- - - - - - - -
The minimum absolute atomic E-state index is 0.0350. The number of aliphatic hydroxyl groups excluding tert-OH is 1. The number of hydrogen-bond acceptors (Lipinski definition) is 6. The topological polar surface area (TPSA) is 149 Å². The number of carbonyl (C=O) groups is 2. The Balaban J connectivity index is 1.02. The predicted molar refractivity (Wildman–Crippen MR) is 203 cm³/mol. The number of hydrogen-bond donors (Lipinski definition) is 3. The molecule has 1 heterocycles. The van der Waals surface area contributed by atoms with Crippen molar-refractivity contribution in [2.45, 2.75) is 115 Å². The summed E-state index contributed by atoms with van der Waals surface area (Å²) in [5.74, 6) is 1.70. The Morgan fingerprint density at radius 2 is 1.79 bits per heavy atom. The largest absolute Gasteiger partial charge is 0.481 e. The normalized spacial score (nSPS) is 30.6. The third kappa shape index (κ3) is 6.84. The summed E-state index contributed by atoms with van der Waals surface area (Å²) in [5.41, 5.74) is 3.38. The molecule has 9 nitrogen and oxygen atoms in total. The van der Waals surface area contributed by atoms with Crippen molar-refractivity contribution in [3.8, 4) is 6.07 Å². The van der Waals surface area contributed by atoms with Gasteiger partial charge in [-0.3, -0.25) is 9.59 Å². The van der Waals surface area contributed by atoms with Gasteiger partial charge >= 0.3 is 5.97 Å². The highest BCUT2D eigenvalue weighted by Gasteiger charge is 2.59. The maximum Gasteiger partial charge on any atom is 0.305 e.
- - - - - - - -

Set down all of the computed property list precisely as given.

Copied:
The minimum absolute atomic E-state index is 0.0350. The number of aliphatic hydroxyl groups excluding tert-OH is 1. The number of hydrogen-bond acceptors (Lipinski definition) is 6. The topological polar surface area (TPSA) is 149 Å². The number of carbonyl (C=O) groups is 2. The Balaban J connectivity index is 1.02. The predicted molar refractivity (Wildman–Crippen MR) is 203 cm³/mol. The number of hydrogen-bond donors (Lipinski definition) is 3. The molecule has 1 heterocycles. The van der Waals surface area contributed by atoms with Crippen molar-refractivity contribution in [2.45, 2.75) is 115 Å². The summed E-state index contributed by atoms with van der Waals surface area (Å²) in [5.74, 6) is 1.70. The Morgan fingerprint density at radius 2 is 1.79 bits per heavy atom. The largest absolute Gasteiger partial charge is 0.481 e. The normalized spacial score (nSPS) is 30.6. The third kappa shape index (κ3) is 6.84. The summed E-state index contributed by atoms with van der Waals surface area (Å²) in [5.41, 5.74) is 3.38. The molecule has 9 nitrogen and oxygen atoms in total. The van der Waals surface area contributed by atoms with Crippen molar-refractivity contribution in [3.8, 4) is 6.07 Å². The van der Waals surface area contributed by atoms with Gasteiger partial charge in [-0.3, -0.25) is 9.59 Å². The van der Waals surface area contributed by atoms with Gasteiger partial charge >= 0.3 is 5.97 Å². The highest BCUT2D eigenvalue weighted by Gasteiger charge is 2.59. The maximum Gasteiger partial charge on any atom is 0.305 e.